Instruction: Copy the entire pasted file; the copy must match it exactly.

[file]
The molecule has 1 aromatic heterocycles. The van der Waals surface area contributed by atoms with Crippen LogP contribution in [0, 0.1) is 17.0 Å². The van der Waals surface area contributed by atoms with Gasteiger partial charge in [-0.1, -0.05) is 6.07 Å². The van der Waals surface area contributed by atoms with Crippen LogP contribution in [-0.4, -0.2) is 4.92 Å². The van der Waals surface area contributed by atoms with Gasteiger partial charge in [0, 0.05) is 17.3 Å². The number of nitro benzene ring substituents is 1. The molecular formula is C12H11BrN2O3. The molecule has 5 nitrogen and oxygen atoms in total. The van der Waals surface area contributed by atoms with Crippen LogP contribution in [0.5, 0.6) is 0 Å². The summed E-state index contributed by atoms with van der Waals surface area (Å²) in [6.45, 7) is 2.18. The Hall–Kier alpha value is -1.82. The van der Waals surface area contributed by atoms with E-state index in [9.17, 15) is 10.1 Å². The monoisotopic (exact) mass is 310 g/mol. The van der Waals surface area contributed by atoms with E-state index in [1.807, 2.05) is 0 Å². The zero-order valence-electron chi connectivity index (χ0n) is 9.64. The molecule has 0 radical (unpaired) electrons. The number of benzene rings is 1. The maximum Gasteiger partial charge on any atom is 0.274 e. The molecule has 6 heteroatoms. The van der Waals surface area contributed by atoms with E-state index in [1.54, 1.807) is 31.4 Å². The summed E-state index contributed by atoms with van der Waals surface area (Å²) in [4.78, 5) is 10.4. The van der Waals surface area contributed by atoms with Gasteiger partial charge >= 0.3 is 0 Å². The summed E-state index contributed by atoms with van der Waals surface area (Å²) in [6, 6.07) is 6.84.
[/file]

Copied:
The molecule has 1 aromatic heterocycles. The van der Waals surface area contributed by atoms with Crippen LogP contribution in [0, 0.1) is 17.0 Å². The van der Waals surface area contributed by atoms with Gasteiger partial charge in [-0.1, -0.05) is 6.07 Å². The van der Waals surface area contributed by atoms with Crippen LogP contribution in [-0.4, -0.2) is 4.92 Å². The van der Waals surface area contributed by atoms with Gasteiger partial charge in [0, 0.05) is 17.3 Å². The number of nitro benzene ring substituents is 1. The molecular formula is C12H11BrN2O3. The molecule has 5 nitrogen and oxygen atoms in total. The van der Waals surface area contributed by atoms with Crippen LogP contribution in [0.5, 0.6) is 0 Å². The summed E-state index contributed by atoms with van der Waals surface area (Å²) in [6.45, 7) is 2.18. The Hall–Kier alpha value is -1.82. The van der Waals surface area contributed by atoms with E-state index in [9.17, 15) is 10.1 Å². The monoisotopic (exact) mass is 310 g/mol. The van der Waals surface area contributed by atoms with E-state index in [1.807, 2.05) is 0 Å². The zero-order valence-electron chi connectivity index (χ0n) is 9.64. The molecule has 0 radical (unpaired) electrons. The number of benzene rings is 1. The maximum Gasteiger partial charge on any atom is 0.274 e. The molecule has 6 heteroatoms. The van der Waals surface area contributed by atoms with E-state index in [1.54, 1.807) is 31.4 Å². The summed E-state index contributed by atoms with van der Waals surface area (Å²) in [4.78, 5) is 10.4. The van der Waals surface area contributed by atoms with Gasteiger partial charge >= 0.3 is 0 Å². The summed E-state index contributed by atoms with van der Waals surface area (Å²) in [6, 6.07) is 6.84.